Squarely challenging a culture obsessed with success, an acclaimed philosopher argues that failure is vital to a life well lived, curing us of arrogance and self-deception and engendering humility instead. […Learn More]
Of the three dominant ideologies of the twentieth century—fascism, communism, and liberalism—only the last remains. This has created a peculiar situation in which liberalism’s proponents tend to forget that it is an ideology and not the natural end-state of human political evolution. As Patrick Deneen argues in this provocative book, liberalism is built on a foundation of contradictions: it trumpets equal rights while fostering incomparable material inequality; its legitimacy rests on consent, yet it discourages civic commitments in favor of privatism; and in its pursuit of individual autonomy, it has given rise to the most far-reaching, comprehensive state system in human history. […Learn More]
From the best-selling author of The Invention of Nature comes an exhilarating story about a remarkable group of young rebels—poets, novelists, philosophers—who, through their epic quarrels, passionate love stories, heartbreaking grief, and radical ideas launched Romanticism onto the world stage, inspiring some of the greatest thinkers of the time. […Learn More]
Conscience, a finalist for the PEN / E. O. Wilson Literary Science Writing Award, explores why all social groups have moral systems and how these systems are formed. Distinguished professor Patricia S. Churchland brings together an understanding of the influences of neuroscience, genetics, and physical environment to elucidate how our brains are configured to form bonds and care for children, while also investigating why amoral psychopaths can arise. […Learn More]
From one of the world’s most engaging science journalists, a groundbreaking and wonder-filled look at the hidden things that shape our lives in unexpected and sometimes dangerous ways.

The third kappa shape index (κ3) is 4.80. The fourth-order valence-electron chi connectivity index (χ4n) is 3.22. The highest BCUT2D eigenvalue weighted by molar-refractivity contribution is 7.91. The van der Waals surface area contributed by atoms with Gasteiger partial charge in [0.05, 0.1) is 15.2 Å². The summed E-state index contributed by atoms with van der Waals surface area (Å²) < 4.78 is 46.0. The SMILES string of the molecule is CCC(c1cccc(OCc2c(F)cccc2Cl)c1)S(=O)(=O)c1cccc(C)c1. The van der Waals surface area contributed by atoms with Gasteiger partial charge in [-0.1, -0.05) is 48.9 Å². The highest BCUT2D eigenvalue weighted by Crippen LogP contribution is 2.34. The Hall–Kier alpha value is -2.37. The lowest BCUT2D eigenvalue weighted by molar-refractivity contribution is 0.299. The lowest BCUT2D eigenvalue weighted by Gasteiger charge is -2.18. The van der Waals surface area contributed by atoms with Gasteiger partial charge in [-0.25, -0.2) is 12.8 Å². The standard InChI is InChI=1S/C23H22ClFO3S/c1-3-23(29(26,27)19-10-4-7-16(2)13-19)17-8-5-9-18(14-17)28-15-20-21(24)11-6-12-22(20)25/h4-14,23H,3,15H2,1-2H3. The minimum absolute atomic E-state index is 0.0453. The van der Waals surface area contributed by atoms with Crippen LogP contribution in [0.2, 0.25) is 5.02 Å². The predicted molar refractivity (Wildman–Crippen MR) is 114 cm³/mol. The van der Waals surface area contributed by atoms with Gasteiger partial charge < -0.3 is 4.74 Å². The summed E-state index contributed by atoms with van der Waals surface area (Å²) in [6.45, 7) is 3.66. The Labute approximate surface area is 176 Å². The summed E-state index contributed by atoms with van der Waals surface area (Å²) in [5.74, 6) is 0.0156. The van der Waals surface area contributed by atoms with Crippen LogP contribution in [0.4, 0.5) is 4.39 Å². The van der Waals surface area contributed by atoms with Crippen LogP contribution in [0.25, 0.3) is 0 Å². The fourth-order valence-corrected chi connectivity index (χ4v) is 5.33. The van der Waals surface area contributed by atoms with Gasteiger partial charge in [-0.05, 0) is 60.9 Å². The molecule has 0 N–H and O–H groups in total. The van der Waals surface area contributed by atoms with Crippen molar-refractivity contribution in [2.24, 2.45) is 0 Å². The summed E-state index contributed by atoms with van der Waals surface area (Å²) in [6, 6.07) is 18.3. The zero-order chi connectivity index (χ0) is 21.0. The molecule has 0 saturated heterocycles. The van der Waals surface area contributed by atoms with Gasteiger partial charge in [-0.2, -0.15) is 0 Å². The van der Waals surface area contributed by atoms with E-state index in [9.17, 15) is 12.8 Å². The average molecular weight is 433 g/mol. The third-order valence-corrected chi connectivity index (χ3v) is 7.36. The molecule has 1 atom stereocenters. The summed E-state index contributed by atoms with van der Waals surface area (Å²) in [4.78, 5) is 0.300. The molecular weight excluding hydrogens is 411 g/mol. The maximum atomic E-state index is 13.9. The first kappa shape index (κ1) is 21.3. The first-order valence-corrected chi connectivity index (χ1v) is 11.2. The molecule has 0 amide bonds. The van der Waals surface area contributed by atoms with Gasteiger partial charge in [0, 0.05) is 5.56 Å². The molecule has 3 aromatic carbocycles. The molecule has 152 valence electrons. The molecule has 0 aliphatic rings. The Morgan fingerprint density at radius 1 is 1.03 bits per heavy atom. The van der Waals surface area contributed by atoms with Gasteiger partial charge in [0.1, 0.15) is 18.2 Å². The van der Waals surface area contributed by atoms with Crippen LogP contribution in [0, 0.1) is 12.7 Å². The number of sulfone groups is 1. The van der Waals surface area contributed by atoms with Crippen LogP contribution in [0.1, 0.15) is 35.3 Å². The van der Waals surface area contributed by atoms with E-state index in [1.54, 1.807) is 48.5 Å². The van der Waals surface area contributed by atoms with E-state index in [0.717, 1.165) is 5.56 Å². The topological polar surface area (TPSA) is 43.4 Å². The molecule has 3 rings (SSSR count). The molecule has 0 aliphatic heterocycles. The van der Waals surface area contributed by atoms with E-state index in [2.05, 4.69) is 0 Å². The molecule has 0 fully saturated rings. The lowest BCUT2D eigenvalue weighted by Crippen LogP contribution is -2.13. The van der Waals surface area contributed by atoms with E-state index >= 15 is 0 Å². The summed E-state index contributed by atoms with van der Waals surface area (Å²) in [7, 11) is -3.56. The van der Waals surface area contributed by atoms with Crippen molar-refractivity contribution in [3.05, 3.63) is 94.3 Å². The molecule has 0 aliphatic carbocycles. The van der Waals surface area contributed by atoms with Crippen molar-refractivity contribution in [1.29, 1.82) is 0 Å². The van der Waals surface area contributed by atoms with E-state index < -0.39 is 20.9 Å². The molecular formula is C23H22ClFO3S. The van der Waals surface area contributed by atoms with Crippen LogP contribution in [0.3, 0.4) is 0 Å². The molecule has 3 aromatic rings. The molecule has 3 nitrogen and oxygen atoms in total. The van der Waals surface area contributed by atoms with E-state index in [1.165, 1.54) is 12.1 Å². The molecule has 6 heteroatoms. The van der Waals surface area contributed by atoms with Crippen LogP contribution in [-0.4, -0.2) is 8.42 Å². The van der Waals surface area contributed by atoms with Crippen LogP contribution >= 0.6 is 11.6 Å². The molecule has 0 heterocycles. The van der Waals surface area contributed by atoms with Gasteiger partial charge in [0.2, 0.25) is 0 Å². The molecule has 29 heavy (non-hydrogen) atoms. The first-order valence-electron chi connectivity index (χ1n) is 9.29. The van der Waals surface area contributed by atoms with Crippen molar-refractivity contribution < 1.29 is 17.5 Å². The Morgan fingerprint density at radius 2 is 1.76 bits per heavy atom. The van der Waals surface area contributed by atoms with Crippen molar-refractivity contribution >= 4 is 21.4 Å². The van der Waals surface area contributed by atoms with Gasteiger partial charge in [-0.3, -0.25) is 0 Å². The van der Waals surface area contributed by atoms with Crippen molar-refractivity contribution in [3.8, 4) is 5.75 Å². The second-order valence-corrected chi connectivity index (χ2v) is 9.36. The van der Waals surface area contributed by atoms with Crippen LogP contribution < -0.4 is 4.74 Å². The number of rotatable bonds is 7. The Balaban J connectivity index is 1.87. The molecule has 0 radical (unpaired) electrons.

Our naked eyes see only a thin sliver of reality.
A brain-bending investigation of why some people never change their minds—and others do in an instant—by the bestselling author of You Are Not So Smart
What made a prominent conspiracy-theorist YouTuber finally see that 9/11 was not a hoax? How do voter opinions shift from neutral to resolute? Can widespread social change only take place when a generation dies out? From one of our greatest thinkers on reasoning, HOW MINDS CHANGE is a book about the science, and the experience, of transformation. […Learn More]
If Nietzsche Were a Narwhal overturns everything we thought we knew about human intelligence, and asks the question: would humans be better off as narwhals? Or some other, less brainy species? There’s a good argument to be made that humans might be a less successful animal species precisely because of our amazing, complex intelligence. […Learn More]
A definitive biography of the French aristocrat who became one of democracy’s greatest champions
In 1831, at the age of twenty-five, Alexis de Tocqueville made his fateful journey to America, where he observed the thrilling reality of a functioning democracy. From that moment onward, the French aristocrat would dedicate his life as a writer and politician to ending despotism in his country and bringing it into a new age. […Learn More]
The strengths and failures of the American college, and why liberal education still matters
As the commercialization of American higher education accelerates, more and more students are coming to college with the narrow aim of obtaining a preprofessional credential. The traditional four-year college experience—an exploratory time for students to discover their passions and test ideas and values with the help of teachers and peers—is in danger of becoming a thing of the past. […Learn More]